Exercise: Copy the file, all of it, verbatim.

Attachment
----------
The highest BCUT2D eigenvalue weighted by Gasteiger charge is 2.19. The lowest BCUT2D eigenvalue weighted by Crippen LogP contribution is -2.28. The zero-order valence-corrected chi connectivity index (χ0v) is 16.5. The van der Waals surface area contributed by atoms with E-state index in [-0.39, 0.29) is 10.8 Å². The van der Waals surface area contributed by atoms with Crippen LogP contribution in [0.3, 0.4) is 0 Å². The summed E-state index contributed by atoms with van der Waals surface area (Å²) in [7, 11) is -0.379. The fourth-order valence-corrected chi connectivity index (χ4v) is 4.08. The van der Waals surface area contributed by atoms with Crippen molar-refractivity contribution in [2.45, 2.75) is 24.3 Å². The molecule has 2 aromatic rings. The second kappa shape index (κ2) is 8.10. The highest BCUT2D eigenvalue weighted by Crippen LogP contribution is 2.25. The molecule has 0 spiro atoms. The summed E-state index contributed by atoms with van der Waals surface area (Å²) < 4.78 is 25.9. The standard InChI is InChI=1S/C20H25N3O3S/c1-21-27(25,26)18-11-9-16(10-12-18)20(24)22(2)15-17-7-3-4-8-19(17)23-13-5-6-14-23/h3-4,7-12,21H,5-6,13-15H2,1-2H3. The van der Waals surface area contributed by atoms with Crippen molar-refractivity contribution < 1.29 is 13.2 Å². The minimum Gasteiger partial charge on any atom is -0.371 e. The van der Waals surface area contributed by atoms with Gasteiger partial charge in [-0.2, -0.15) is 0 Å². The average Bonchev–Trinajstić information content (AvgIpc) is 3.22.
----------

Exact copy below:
The highest BCUT2D eigenvalue weighted by Gasteiger charge is 2.19. The lowest BCUT2D eigenvalue weighted by Crippen LogP contribution is -2.28. The zero-order valence-corrected chi connectivity index (χ0v) is 16.5. The van der Waals surface area contributed by atoms with E-state index in [-0.39, 0.29) is 10.8 Å². The van der Waals surface area contributed by atoms with Crippen LogP contribution in [0.3, 0.4) is 0 Å². The summed E-state index contributed by atoms with van der Waals surface area (Å²) in [7, 11) is -0.379. The fourth-order valence-corrected chi connectivity index (χ4v) is 4.08. The van der Waals surface area contributed by atoms with Crippen molar-refractivity contribution in [2.45, 2.75) is 24.3 Å². The molecule has 2 aromatic rings. The second kappa shape index (κ2) is 8.10. The highest BCUT2D eigenvalue weighted by Crippen LogP contribution is 2.25. The molecule has 0 spiro atoms. The summed E-state index contributed by atoms with van der Waals surface area (Å²) < 4.78 is 25.9. The standard InChI is InChI=1S/C20H25N3O3S/c1-21-27(25,26)18-11-9-16(10-12-18)20(24)22(2)15-17-7-3-4-8-19(17)23-13-5-6-14-23/h3-4,7-12,21H,5-6,13-15H2,1-2H3. The van der Waals surface area contributed by atoms with Crippen molar-refractivity contribution < 1.29 is 13.2 Å². The minimum Gasteiger partial charge on any atom is -0.371 e. The van der Waals surface area contributed by atoms with Gasteiger partial charge in [-0.2, -0.15) is 0 Å². The average Bonchev–Trinajstić information content (AvgIpc) is 3.22.